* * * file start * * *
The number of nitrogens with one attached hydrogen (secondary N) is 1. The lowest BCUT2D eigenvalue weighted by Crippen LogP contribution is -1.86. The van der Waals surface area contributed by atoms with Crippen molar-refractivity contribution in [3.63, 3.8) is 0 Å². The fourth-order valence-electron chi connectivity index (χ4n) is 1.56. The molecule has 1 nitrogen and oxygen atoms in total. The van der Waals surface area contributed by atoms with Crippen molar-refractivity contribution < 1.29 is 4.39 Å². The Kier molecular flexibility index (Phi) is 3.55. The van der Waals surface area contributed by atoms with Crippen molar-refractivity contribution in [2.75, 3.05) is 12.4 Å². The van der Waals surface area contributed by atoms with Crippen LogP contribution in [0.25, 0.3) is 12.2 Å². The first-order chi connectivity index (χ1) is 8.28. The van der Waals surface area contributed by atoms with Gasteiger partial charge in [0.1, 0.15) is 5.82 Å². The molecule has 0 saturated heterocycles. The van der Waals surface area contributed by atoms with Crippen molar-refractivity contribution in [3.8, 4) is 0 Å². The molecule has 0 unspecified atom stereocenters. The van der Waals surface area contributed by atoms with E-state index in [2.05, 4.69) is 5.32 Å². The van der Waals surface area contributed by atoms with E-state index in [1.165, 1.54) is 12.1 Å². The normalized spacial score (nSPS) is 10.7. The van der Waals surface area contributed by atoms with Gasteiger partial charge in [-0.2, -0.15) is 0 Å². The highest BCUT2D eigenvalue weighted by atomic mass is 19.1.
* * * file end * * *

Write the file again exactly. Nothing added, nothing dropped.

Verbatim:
The number of nitrogens with one attached hydrogen (secondary N) is 1. The lowest BCUT2D eigenvalue weighted by Crippen LogP contribution is -1.86. The van der Waals surface area contributed by atoms with Crippen molar-refractivity contribution in [3.63, 3.8) is 0 Å². The fourth-order valence-electron chi connectivity index (χ4n) is 1.56. The molecule has 1 nitrogen and oxygen atoms in total. The van der Waals surface area contributed by atoms with Crippen molar-refractivity contribution < 1.29 is 4.39 Å². The Kier molecular flexibility index (Phi) is 3.55. The van der Waals surface area contributed by atoms with Crippen molar-refractivity contribution in [2.75, 3.05) is 12.4 Å². The van der Waals surface area contributed by atoms with Crippen LogP contribution in [0.25, 0.3) is 12.2 Å². The first-order chi connectivity index (χ1) is 8.28. The van der Waals surface area contributed by atoms with Gasteiger partial charge in [0.1, 0.15) is 5.82 Å². The molecule has 0 saturated heterocycles. The van der Waals surface area contributed by atoms with Crippen molar-refractivity contribution in [3.8, 4) is 0 Å². The molecule has 0 unspecified atom stereocenters. The van der Waals surface area contributed by atoms with E-state index in [2.05, 4.69) is 5.32 Å². The van der Waals surface area contributed by atoms with E-state index in [1.165, 1.54) is 12.1 Å². The normalized spacial score (nSPS) is 10.7. The van der Waals surface area contributed by atoms with Gasteiger partial charge in [-0.2, -0.15) is 0 Å². The highest BCUT2D eigenvalue weighted by atomic mass is 19.1.